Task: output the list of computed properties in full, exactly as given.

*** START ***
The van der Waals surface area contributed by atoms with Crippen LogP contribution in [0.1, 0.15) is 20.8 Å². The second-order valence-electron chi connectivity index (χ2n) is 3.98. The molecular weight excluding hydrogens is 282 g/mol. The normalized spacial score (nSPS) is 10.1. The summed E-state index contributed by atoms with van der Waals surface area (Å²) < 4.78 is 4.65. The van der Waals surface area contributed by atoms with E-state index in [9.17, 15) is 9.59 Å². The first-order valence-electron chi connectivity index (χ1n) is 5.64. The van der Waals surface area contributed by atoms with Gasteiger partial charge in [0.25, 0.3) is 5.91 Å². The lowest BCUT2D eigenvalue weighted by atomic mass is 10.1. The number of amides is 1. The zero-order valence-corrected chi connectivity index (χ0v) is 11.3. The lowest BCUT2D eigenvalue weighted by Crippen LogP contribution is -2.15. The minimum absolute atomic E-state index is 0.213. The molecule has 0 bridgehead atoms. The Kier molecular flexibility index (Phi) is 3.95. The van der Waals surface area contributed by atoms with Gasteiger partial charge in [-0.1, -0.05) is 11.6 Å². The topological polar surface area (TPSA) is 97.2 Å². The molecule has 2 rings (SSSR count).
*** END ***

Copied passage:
The van der Waals surface area contributed by atoms with Crippen LogP contribution in [0.1, 0.15) is 20.8 Å². The second-order valence-electron chi connectivity index (χ2n) is 3.98. The molecular weight excluding hydrogens is 282 g/mol. The normalized spacial score (nSPS) is 10.1. The summed E-state index contributed by atoms with van der Waals surface area (Å²) < 4.78 is 4.65. The van der Waals surface area contributed by atoms with E-state index in [9.17, 15) is 9.59 Å². The first-order valence-electron chi connectivity index (χ1n) is 5.64. The van der Waals surface area contributed by atoms with Gasteiger partial charge in [0.25, 0.3) is 5.91 Å². The lowest BCUT2D eigenvalue weighted by atomic mass is 10.1. The number of amides is 1. The zero-order valence-corrected chi connectivity index (χ0v) is 11.3. The lowest BCUT2D eigenvalue weighted by Crippen LogP contribution is -2.15. The minimum absolute atomic E-state index is 0.213. The molecule has 0 bridgehead atoms. The Kier molecular flexibility index (Phi) is 3.95. The van der Waals surface area contributed by atoms with Gasteiger partial charge in [-0.1, -0.05) is 11.6 Å². The topological polar surface area (TPSA) is 97.2 Å². The molecule has 2 rings (SSSR count).